Grand Fleet Ambushes
In mid-May, Scheer completed plans to draw out part of the British Grand Fleet. The German High Seas Fleet would sortie for a raid on Sunderland, luring the British fleet across "'nests' of submarines and mine-fields". U-66 was one of nine U-boats that put out to sea beginning on 17 May to scout the central North Sea for signs of the British fleet. Completing five days of scouting, U-66, along with U-63, U-51, U-32, sister boat U-70, U-24, and U-52, took up position off the Firth of Forth on 23 May. The other two other boats, U-43 and U-44, were stationed off Pentland Firth, in position to attack the British fleet leaving Scapa Flow. All the boats were to remain on station until 1 June and await a coded message which would report the sailing of the British fleet. Unfortunately for the Germans, the British Admiralty had intelligence reports of the departure of the submarines which, coupled with an absence of attacks on shipping, aroused British suspicions.
A delayed departure of the German fleet for its sortie (which had been redirected to the Skagerrak) and the failure of five U-boats, including U-66, to receive the coded message warning of the British advance caused Scheer's anticipated ambush to be a "complete and disappointing failure". Although she had not received the advance warning of the coded message, U-66 was one of the two ambush U-boats that actually saw parts of the British fleet. At 09:00 on 31 May, U-66 sent out a wireless report of eight battleships, light cruisers, and destroyers on a northerly course 60 nautical miles (110 km) east of Kinnaird Head. U-66 was unable to make any attacks on the ships she reported because of the screening ships. The failure of the submarine ambush to sink any British capital ships allowed the full Grand Fleet to engage the numerically inferior High Seas Fleet in the Battle of Jutland, which took place 31 May – 1 June.
The next mention of U-66 in sources is on 11 August, when she sank Inverdruie, a 613-ton three-masted Norwegian bark. Inverdruie was carrying a load of pit props from Sandefjord to Hartlepool when she was sunk some 160 nautical miles (300 km) east of Aberdeen.
Later in August, the Germans set up another ambush for the British fleet, when they drew up plans for another High Seas Fleet raid on Sunderland (as had been the original intention in May). The German fleet planned to depart late in the day on 18 August and shell military targets the next morning. U-66 was one of 24 U-boats that formed five lines (German: Standlinie) in the expected paths of any Grand Fleet sorties. Standlinie II, consisting of U-63, U-49, U-45, U-66, and U-64, formed a 35-nautical-mile (65 km) front 12 nautical miles (22 km) off Flamborough Head. The other four Standlinie formed similar lines to the north and south; all were to be in place by 08:00 on 19 August. Once again, British intelligence had given warning of the impending attack and ambush, causing the Grand Fleet to sortie at 16:00 on 18 August, five hours before the German fleet sailed.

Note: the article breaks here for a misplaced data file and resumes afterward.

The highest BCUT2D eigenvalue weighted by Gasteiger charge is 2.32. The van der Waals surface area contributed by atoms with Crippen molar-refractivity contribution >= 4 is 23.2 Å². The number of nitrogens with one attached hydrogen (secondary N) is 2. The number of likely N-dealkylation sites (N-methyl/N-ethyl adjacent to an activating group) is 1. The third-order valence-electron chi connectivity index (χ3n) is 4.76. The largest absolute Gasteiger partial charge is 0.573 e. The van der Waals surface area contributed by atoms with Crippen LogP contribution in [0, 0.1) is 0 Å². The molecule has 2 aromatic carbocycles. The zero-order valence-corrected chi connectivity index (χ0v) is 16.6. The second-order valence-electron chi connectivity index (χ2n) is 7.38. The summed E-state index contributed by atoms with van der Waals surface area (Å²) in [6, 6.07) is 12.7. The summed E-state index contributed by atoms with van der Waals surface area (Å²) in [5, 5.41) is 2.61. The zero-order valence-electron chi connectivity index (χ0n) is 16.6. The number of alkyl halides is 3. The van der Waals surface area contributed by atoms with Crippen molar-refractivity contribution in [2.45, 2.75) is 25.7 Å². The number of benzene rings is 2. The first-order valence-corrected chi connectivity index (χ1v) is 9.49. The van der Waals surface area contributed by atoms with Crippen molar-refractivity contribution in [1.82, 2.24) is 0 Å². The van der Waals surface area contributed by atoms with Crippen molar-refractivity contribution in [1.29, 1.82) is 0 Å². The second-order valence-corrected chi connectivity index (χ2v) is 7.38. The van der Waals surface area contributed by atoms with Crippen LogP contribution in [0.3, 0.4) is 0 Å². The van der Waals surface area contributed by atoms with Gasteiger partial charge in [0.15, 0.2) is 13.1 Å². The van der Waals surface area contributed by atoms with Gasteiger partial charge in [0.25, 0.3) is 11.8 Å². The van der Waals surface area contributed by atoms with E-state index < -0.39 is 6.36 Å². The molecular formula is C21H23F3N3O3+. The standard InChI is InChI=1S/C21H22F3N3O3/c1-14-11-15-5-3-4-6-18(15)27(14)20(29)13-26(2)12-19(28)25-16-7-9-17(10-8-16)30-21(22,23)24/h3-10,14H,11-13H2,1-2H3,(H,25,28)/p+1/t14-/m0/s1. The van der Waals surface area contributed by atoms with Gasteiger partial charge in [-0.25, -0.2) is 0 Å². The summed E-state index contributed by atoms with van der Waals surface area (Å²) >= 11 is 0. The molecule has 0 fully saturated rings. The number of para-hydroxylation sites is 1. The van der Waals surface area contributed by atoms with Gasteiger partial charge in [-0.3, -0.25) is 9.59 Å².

At 04:45 on 19 August, U-66 fired a spread of two torpedoes at the British light cruiser Falmouth from a distance of 1,000 yards (910 m). Both torpedoes scored hits on Falmouth's starboard side, flooding the warship forward and aft. The cruiser's mechanical spaces—located amidships—remained intact and in working order, so she was steered to the Humber with an escort of three destroyers and an armed trawler. U-66 tried repeatedly to deal the stricken cruiser a coup de grâce, but narrowly missed with torpedoes on several further attacks. U-66 broke off her pursuit after two hours, having endured multiple attacks from Falmouth's screening destroyers. One depth charge attack blew out all the lights on U-66 and knocked clips off two hatches that caused the boat to flood with a considerable quantity of water before the leaks could be sealed. Falmouth continued under tow at 2 knots (3.7 km/h) until she crossed Standlinie II and was attacked and sunk by U-63 around noon the next day.
Records on U-66 next appear in late 1916, when she is reported as one of the U-boat escorts assisting the German merchant raider Wolf into the North Atlantic. Wolf, under the command of Karl-August Nerger, began a 15-month raiding voyage on 30 November that took the ship into the Indian and Pacific Oceans before a safe return to Germany. U-66's specific locations for this duty are not reported, but on 11 December she sank a Norwegian steamer and a Swedish sailing ship. U-66 shelled the 1,090-ton Norwegian steamer Bjor 4 nautical miles (7.4 km) southwest of the Norwegian island of Ryvingen. The ship and her general cargo, headed from Göteborg to Hull, were sent to the bottom without loss of life, and her crew was safely landed by 14 December. The same day, U-66 also sank the 311-ton Swedish sailing ship Palander off the island of Oxö, near the town of Tornio on the Sweden–Finland border.
Read more about this topic: SM U-66
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